Why this study is important:
The human genome provides a precise, biological blueprint of life. To implement this blueprint correctly, the genome must be read with great precision, but it’s impossible for this process to be completely error-free. Mistakes during transcription — random errors in how DNA sequences are copied for a gene to be expressed — can happen any time in any number of ways. Research suggests that the error rate of transcription increases as cells age, yet how these transcription errors affect cellular health remains a mystery.
This study could reveal novel links between some of the most important forces in human aging and help explain why normal aging contributes to disease. Many age-related diseases, including Alzheimer’s and Parkinson’s, are characterized by the aggregation of toxic proteins. Error-prone transcription may trigger this accumulation of proteins and cellular toxicity associated with causes of age-related diseases.
Who is conducting the study:
How they plan to accomplish it:
Dr. Vermulst and his team will use a genetically engineered model to show error-prone transcription. In addition, they will use powerful new technology to identify the parameters that regulate the fidelity of transcription — the frequency of an “incorrect” event as compared with the “correct” event — throughout the genome.
What makes the study innovative:
The most notable innovation in the study rests with the use of a new sequencing technology developed by the research team. The technology is the first assay able to measure the fidelity of transcription across the genome and can now screen billions of base pairs in the genome. This analysis is expected to reveal how DNA sequence, damage, and expression level of a gene affects transcription and illuminate how these change as people age.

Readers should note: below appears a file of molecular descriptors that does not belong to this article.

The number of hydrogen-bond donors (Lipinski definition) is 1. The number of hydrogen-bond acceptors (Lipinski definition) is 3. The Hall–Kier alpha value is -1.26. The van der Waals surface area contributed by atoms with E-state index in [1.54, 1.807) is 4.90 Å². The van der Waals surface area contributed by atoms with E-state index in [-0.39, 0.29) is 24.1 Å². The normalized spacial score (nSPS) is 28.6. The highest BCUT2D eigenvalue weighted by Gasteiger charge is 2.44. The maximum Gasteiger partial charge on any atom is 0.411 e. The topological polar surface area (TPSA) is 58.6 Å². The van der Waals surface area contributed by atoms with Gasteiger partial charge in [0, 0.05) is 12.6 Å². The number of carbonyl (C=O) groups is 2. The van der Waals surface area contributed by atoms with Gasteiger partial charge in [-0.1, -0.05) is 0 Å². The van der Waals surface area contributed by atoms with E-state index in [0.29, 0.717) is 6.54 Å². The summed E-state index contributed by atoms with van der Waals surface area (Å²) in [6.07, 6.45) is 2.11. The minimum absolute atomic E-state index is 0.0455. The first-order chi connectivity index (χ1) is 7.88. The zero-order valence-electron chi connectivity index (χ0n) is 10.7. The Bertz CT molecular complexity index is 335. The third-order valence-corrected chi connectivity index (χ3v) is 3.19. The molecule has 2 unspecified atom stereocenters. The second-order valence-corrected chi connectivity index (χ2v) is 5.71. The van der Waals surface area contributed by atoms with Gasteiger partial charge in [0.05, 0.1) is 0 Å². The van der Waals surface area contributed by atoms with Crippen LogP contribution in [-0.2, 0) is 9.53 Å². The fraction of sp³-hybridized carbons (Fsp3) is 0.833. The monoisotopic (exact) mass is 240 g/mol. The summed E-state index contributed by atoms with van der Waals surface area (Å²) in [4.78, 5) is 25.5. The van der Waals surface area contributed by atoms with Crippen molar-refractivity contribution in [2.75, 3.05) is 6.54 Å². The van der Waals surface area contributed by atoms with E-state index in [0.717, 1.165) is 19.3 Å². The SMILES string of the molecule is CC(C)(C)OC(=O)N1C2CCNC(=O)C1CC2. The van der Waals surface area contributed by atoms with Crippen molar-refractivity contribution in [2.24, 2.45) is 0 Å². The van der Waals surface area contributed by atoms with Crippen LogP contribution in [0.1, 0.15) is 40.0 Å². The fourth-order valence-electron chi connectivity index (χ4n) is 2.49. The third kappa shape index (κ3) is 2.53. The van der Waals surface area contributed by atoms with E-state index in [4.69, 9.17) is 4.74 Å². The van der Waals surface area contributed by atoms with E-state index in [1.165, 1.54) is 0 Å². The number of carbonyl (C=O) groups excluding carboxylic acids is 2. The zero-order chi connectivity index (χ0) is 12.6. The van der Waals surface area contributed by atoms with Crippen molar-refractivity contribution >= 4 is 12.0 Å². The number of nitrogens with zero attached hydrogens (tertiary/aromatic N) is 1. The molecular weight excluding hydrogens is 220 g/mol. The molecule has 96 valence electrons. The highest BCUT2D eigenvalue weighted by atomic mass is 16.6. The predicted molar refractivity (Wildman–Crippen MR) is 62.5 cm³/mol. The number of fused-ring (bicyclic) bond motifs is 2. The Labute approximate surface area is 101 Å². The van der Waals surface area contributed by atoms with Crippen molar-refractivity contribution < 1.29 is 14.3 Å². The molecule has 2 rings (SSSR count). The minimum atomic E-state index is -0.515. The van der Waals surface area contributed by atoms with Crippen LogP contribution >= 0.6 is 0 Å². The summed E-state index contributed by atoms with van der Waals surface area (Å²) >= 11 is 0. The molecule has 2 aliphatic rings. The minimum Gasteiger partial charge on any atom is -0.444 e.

Ways the results could one day improve pediatric care (or lead to future research):
Most common diseases in Western society are age-related, so understanding the aging process has become one of the most important goals of medicine today. By understanding the process better, researchers and healthcare providers may be able to not only improve the quality of life for our aging population, but also protect people earlier — perhaps in childhood and adolescence — from age-related diseases.
This new study builds upon Dr. Vermulst’s research aimed at understanding the role of “biological errors” in human aging and disease, including errors that occur during DNA replication and transcription. Transcription errors are especially fascinating to the team, because almost nothing is known about their effect on human health.
Who is providing the funding:
The National Institute on Aging provided funding for this research project.